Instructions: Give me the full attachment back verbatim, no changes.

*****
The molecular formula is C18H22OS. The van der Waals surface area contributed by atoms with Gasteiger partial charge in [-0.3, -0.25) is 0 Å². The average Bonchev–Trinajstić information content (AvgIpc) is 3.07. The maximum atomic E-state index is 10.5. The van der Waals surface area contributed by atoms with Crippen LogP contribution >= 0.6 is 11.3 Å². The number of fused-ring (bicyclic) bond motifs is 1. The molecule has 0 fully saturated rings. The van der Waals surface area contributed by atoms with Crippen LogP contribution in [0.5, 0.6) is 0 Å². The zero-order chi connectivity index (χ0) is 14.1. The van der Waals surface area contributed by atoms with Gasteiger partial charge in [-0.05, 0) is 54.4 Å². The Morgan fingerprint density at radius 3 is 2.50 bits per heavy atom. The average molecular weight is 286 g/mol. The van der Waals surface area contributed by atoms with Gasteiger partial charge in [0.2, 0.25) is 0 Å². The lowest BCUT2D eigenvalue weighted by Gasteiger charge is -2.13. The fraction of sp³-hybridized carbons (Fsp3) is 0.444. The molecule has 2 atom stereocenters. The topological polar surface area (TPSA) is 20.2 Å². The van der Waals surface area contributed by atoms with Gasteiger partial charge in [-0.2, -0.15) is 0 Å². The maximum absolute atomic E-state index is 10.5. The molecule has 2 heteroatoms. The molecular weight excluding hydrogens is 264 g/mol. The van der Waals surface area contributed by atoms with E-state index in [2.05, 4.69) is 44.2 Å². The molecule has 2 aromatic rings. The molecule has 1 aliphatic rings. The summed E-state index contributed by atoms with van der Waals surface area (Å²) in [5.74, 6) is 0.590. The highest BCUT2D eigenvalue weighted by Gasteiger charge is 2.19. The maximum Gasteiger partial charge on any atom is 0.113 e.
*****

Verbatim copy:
The molecular formula is C18H22OS. The van der Waals surface area contributed by atoms with Gasteiger partial charge in [-0.3, -0.25) is 0 Å². The average Bonchev–Trinajstić information content (AvgIpc) is 3.07. The maximum atomic E-state index is 10.5. The van der Waals surface area contributed by atoms with Crippen LogP contribution >= 0.6 is 11.3 Å². The number of fused-ring (bicyclic) bond motifs is 1. The molecule has 0 fully saturated rings. The van der Waals surface area contributed by atoms with Crippen LogP contribution in [0.5, 0.6) is 0 Å². The zero-order chi connectivity index (χ0) is 14.1. The van der Waals surface area contributed by atoms with Gasteiger partial charge in [-0.05, 0) is 54.4 Å². The Morgan fingerprint density at radius 3 is 2.50 bits per heavy atom. The average molecular weight is 286 g/mol. The van der Waals surface area contributed by atoms with Gasteiger partial charge in [0.2, 0.25) is 0 Å². The lowest BCUT2D eigenvalue weighted by Gasteiger charge is -2.13. The fraction of sp³-hybridized carbons (Fsp3) is 0.444. The molecule has 2 atom stereocenters. The topological polar surface area (TPSA) is 20.2 Å². The van der Waals surface area contributed by atoms with Gasteiger partial charge in [-0.2, -0.15) is 0 Å². The maximum absolute atomic E-state index is 10.5. The molecule has 2 heteroatoms. The molecular weight excluding hydrogens is 264 g/mol. The van der Waals surface area contributed by atoms with E-state index in [2.05, 4.69) is 44.2 Å². The molecule has 2 aromatic rings. The molecule has 1 aliphatic rings. The summed E-state index contributed by atoms with van der Waals surface area (Å²) in [5.74, 6) is 0.590. The highest BCUT2D eigenvalue weighted by Gasteiger charge is 2.19. The maximum Gasteiger partial charge on any atom is 0.113 e.